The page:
This week my blog isn’t Jewish as much as it is personal. Almost every blog here is political, controversial and always Jewish based. I always try to write about something uplifting and poke fun at our family’s growing pains and living Jewish in a small southern town. This past week, our small town has experienced one more suicide. Every suicide is one too many.
I work in the schools. I’ve seen bullying. I’ve tried to stop it when I see it, but I’m not sure my words are enough. My oldest daughter is 16 and 5 foot 9. The youngest is almost 13 and is 5 foot 8. They are tall targets. Both of them have skipped a grade in math. They are tall, one is a blonde, one is a ginger, both are smart, and to top it off: Jewish.
Fortunately, the bullying at the high school level is minimal for my oldest. She has managed to surround herself with positive, older, brilliant girls in the school for roll models and emotional support. The one in middle school is not quite there yet. Seventh grade girls can be flat out mean. Two of my Madeline’s best friends have left school because of bullying. I can’t afford private school or the luxury of staying home to home school, not if I want a roof over my family and food on the table.
This week’s events have me sad. I can’t find any whimsical story of my son sneaking meat, football Fridays and Shabbat or the southern accent ruining the Hebrew language. But in my heart I have this. It is is a love letter to my daughters:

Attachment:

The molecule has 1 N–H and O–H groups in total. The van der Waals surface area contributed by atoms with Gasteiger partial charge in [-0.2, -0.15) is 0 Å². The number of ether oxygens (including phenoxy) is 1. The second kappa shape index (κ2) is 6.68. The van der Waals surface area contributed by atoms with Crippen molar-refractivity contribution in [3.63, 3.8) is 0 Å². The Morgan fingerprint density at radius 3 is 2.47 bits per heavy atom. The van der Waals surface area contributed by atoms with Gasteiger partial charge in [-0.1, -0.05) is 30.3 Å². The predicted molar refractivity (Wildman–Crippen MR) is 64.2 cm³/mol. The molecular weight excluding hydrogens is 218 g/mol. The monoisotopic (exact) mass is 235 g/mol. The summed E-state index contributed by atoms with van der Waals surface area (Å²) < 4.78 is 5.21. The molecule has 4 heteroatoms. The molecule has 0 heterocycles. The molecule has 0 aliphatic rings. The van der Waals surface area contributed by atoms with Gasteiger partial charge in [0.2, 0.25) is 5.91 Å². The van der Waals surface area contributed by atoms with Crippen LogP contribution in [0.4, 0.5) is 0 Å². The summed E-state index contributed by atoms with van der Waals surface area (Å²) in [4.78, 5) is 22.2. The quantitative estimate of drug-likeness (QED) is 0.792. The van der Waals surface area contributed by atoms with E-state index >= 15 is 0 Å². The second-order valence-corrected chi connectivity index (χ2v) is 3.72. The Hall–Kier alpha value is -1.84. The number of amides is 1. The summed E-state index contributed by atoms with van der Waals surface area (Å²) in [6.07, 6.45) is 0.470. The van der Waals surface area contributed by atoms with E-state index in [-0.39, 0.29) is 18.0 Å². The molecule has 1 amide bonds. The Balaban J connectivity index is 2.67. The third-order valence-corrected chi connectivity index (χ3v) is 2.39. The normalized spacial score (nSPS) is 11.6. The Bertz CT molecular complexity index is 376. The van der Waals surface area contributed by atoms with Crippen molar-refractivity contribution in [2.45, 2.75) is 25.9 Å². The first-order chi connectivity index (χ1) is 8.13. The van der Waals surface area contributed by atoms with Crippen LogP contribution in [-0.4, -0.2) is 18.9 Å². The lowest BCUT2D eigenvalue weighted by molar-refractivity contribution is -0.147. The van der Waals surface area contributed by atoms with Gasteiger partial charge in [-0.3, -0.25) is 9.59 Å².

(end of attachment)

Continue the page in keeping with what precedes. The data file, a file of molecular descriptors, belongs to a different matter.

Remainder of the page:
I wish you could see yourself through my eyes. I wish you could see the joy you bring not only to my life, but to the world. You are so very smart. I love nothing more than when you try to make me laugh. Your soul is gentle, thoughtful and beautiful. You are a fiercely loyal friend. I think I have learned more from you in my life than I could ever have to teach you. So, when they knock your drawing book out of your hand it is because they know how beautiful your creations are and they are afraid they can’t measure up. When they make fun of you for being tall, it is because they are afraid their own size is not important. When they call you names for being smart, realize it is their own insecurity screaming for attention. Always stand straight. Smile with joy. Speak with kindness. Help those that can’t help themselves. And know deep in your soul that I love you, always. Mom
note: I have one for my son too. He has a copy of it in his room. I’ll share it sometime.